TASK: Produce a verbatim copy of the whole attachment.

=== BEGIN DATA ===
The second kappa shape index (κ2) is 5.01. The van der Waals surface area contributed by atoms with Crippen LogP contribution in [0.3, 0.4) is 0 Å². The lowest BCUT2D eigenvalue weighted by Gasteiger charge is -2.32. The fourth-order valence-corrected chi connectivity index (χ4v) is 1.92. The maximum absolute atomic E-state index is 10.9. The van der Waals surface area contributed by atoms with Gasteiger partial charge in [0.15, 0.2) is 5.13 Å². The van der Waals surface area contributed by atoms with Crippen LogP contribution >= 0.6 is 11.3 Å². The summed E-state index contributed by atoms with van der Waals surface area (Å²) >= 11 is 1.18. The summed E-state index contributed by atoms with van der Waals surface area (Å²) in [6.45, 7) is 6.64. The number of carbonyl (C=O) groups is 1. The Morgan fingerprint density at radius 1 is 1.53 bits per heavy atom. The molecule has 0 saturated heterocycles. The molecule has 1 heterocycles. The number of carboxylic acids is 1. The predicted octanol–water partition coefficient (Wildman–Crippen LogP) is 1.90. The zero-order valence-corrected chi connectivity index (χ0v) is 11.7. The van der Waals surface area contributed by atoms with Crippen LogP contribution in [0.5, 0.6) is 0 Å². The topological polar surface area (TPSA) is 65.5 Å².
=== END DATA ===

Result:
The second kappa shape index (κ2) is 5.01. The van der Waals surface area contributed by atoms with Crippen LogP contribution in [0.3, 0.4) is 0 Å². The lowest BCUT2D eigenvalue weighted by Gasteiger charge is -2.32. The fourth-order valence-corrected chi connectivity index (χ4v) is 1.92. The maximum absolute atomic E-state index is 10.9. The van der Waals surface area contributed by atoms with Gasteiger partial charge in [0.15, 0.2) is 5.13 Å². The van der Waals surface area contributed by atoms with Crippen LogP contribution >= 0.6 is 11.3 Å². The summed E-state index contributed by atoms with van der Waals surface area (Å²) >= 11 is 1.18. The summed E-state index contributed by atoms with van der Waals surface area (Å²) in [6.45, 7) is 6.64. The number of carbonyl (C=O) groups is 1. The Morgan fingerprint density at radius 1 is 1.53 bits per heavy atom. The molecule has 0 saturated heterocycles. The molecule has 1 heterocycles. The number of carboxylic acids is 1. The predicted octanol–water partition coefficient (Wildman–Crippen LogP) is 1.90. The zero-order valence-corrected chi connectivity index (χ0v) is 11.7. The van der Waals surface area contributed by atoms with Crippen LogP contribution in [0.5, 0.6) is 0 Å². The topological polar surface area (TPSA) is 65.5 Å².